He notes that the trial unit is a comparatively small ac solution and is specifically designed to address Eskom’s energy-to-power ratio and size requirements. It is meant to assist the utility with peak-shaving, and supply stored energy to the grid from 6:30 to 9:00 and 18:30 to 21:00. “The unit is also capable of islanding – disconnecting from the grid, with the battery remaining in operation.”
UET has several global installations, including at an Italian utility. The company’s pipeline, in terms of developed systems, contracted systems and awarded projects, totals 150 MWh worldwide.
Fourie notes that, once bankability has been determined, “the first phase will entail the establishment of vanadium-based electrolyte production for the African and global markets”.
He says that options for the local manufacturing of complete VRFB solutions will be studied in parallel, and that the co-developers have prioritised the completion of the environmental-impact assessments for the electrolyte production site establishment.
Nikomarov adds that the co-developers have also concluded a locational study. “As a result, we’ve determined that we’re probably going to split the processes, and do a lot of prepurification at a plant such as Vametco and do the mixing at a different location.”
He says the second premises would probably be located in an industrial development zone to try to take advantage of the government incentives – moreover, “port proximity helps . . . for export purposes”.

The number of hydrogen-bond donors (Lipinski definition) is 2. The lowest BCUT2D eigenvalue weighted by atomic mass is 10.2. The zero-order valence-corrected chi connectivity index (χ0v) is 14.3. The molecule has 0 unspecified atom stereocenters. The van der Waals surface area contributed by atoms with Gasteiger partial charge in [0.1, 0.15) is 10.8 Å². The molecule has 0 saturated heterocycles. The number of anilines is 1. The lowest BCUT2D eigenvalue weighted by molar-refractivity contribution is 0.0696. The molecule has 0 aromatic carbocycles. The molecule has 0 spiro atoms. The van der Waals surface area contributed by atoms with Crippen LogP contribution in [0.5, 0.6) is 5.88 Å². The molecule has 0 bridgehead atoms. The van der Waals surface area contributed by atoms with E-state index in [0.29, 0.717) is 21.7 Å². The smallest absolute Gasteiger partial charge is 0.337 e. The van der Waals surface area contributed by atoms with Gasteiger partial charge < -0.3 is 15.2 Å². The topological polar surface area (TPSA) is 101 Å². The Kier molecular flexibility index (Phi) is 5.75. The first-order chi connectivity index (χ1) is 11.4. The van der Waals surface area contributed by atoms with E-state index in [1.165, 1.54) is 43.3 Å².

Bushveld Energy has been working closely with vanadium producer Vametco Alloys – which Bushveld Minerals acquired in April 2017 – testing feedstock for electrolyte production.
Nikomarov notes that he would like to see recognition by government of the importance of energy storage, as it is necessary to catalyse the development of the industry.
“We need signals from government. We’ve got a signal from the IDC, but the IDC is not a policymaker . . . signals from the Department of Energy or the National Energy Regulator would open up our ability to do more.”
Nikomarov says that, owing to the technology being new, there is no real regulatory clarity in terms of national standards, targets in the Integrated Resource Plan and licensing, adding that, “the more certainty you can create, the faster the sector can grow”.
South Africa is going to need a certain amount of storage, whether it is in 2025, 2030 or 2040. “[However], if we want to manufacture storage solutions, we are going to have to be proactive. We can’t be entering the market in 2040, because then most of the technology will have been produced and imported.”
He stresses that, although localisation is important, and UET has agreed to assist with aspects of localisation, it is better to be part of a global value chain. “It is better – in terms of employment and socioeconomic impact – for a South African company to be 10% of a trillion-dollar industry than 100% of a R50-million industry.”